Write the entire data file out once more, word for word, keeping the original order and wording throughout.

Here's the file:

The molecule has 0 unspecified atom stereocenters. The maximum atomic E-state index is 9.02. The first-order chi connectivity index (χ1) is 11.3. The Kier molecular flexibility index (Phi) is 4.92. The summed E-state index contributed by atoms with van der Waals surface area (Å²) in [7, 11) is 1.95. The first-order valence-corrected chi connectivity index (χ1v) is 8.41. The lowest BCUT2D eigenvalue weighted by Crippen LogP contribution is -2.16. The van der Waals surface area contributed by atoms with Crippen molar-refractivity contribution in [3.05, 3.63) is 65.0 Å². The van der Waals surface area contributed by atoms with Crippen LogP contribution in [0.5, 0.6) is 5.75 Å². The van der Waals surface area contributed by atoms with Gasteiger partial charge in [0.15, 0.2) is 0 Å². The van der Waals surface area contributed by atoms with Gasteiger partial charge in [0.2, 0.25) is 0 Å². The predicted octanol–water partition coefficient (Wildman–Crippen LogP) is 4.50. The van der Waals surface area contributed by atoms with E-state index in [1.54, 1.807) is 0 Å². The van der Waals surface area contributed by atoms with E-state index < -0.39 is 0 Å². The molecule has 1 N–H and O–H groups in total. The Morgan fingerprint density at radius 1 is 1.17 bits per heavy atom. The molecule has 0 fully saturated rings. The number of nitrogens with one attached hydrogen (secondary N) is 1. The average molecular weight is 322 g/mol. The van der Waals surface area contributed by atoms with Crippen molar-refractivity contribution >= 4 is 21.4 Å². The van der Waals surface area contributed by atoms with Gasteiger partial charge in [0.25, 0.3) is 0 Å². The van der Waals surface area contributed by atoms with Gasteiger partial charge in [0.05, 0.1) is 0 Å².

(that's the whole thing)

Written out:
The molecule has 0 unspecified atom stereocenters. The maximum atomic E-state index is 9.02. The first-order chi connectivity index (χ1) is 11.3. The Kier molecular flexibility index (Phi) is 4.92. The summed E-state index contributed by atoms with van der Waals surface area (Å²) in [7, 11) is 1.95. The first-order valence-corrected chi connectivity index (χ1v) is 8.41. The lowest BCUT2D eigenvalue weighted by Crippen LogP contribution is -2.16. The van der Waals surface area contributed by atoms with Crippen molar-refractivity contribution in [3.05, 3.63) is 65.0 Å². The van der Waals surface area contributed by atoms with Crippen LogP contribution in [0.5, 0.6) is 5.75 Å². The van der Waals surface area contributed by atoms with Gasteiger partial charge in [0.15, 0.2) is 0 Å². The van der Waals surface area contributed by atoms with Gasteiger partial charge in [0.2, 0.25) is 0 Å². The predicted octanol–water partition coefficient (Wildman–Crippen LogP) is 4.50. The van der Waals surface area contributed by atoms with E-state index in [1.54, 1.807) is 0 Å². The van der Waals surface area contributed by atoms with E-state index < -0.39 is 0 Å². The molecule has 1 N–H and O–H groups in total. The Morgan fingerprint density at radius 1 is 1.17 bits per heavy atom. The molecule has 0 fully saturated rings. The number of nitrogens with one attached hydrogen (secondary N) is 1. The average molecular weight is 322 g/mol. The van der Waals surface area contributed by atoms with Crippen molar-refractivity contribution >= 4 is 21.4 Å². The van der Waals surface area contributed by atoms with Gasteiger partial charge in [0.25, 0.3) is 0 Å². The van der Waals surface area contributed by atoms with Gasteiger partial charge in [0.05, 0.1) is 0 Å².